Historical origins of a cross-national puzzle: Homicide in Finland, 1750 to 2000

Jukka Savolainen, Martti Lehti, Janne Kivivuori

Research output: Contribution to journalArticlepeer-review

40 Scopus citations


Cross-national studies of homicide are dominated by theories that focus on inequality and other structural factors as the source of variation in the level of lethal violence. As a nation with a comparatively high homicide rate in the presence of a strong welfare state, Finland represents a puzzle to this paradigm. The apparent weakness of the structural approach opens the door for cultural explanations. As the basic step in this path, the purpose of this research is to examine the historical origins of the Finnish problem with lethal violence. The authors find that the homicide patterns responsible for the exceptional status of Finland are of relatively recent origin. The authors conclude the study by proposing that specific features of the Finnish welfare state inadvertently sustain a subculture of alcohol-related lethal violence.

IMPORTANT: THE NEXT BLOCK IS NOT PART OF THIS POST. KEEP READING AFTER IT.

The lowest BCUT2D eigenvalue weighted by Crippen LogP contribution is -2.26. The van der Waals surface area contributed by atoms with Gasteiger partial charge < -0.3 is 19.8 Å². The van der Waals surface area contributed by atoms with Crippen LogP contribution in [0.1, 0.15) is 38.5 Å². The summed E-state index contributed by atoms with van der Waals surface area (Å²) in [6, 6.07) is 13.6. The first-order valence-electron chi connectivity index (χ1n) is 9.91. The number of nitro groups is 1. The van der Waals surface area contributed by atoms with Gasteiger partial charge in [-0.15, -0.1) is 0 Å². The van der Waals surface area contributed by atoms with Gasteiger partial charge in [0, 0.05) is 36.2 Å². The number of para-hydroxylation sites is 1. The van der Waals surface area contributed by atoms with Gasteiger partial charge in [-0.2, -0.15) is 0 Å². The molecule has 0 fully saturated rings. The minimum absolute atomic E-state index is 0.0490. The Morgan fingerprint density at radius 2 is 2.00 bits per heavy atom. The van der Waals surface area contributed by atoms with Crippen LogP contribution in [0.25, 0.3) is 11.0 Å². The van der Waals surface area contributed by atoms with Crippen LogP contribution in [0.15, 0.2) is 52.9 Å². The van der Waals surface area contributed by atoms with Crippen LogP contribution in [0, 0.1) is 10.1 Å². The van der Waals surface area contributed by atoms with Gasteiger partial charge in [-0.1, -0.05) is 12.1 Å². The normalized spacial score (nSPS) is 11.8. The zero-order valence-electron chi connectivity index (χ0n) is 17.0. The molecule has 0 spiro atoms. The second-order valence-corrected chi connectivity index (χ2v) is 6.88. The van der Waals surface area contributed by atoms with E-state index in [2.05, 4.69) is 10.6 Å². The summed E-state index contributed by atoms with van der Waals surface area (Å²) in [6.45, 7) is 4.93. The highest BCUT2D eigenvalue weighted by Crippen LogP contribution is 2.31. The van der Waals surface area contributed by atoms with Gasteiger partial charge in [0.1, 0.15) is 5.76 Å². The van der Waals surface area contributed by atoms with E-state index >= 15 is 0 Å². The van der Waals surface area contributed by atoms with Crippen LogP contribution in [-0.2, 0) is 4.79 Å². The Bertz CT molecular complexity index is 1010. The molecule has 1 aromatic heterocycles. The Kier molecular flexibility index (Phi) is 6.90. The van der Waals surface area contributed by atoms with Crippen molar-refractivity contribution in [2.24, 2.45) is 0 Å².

Original languageEnglish (US)
Pages (from-to)67-89
Number of pages23
JournalHomicide Studies
Issue number1
StatePublished - Feb 2008
Externally publishedYes


  • Alcohol and violence
  • Cross-national comparisons
  • Finland
  • Historical trends

ASJC Scopus subject areas

  • Pathology and Forensic Medicine
  • Psychology (miscellaneous)
  • Law


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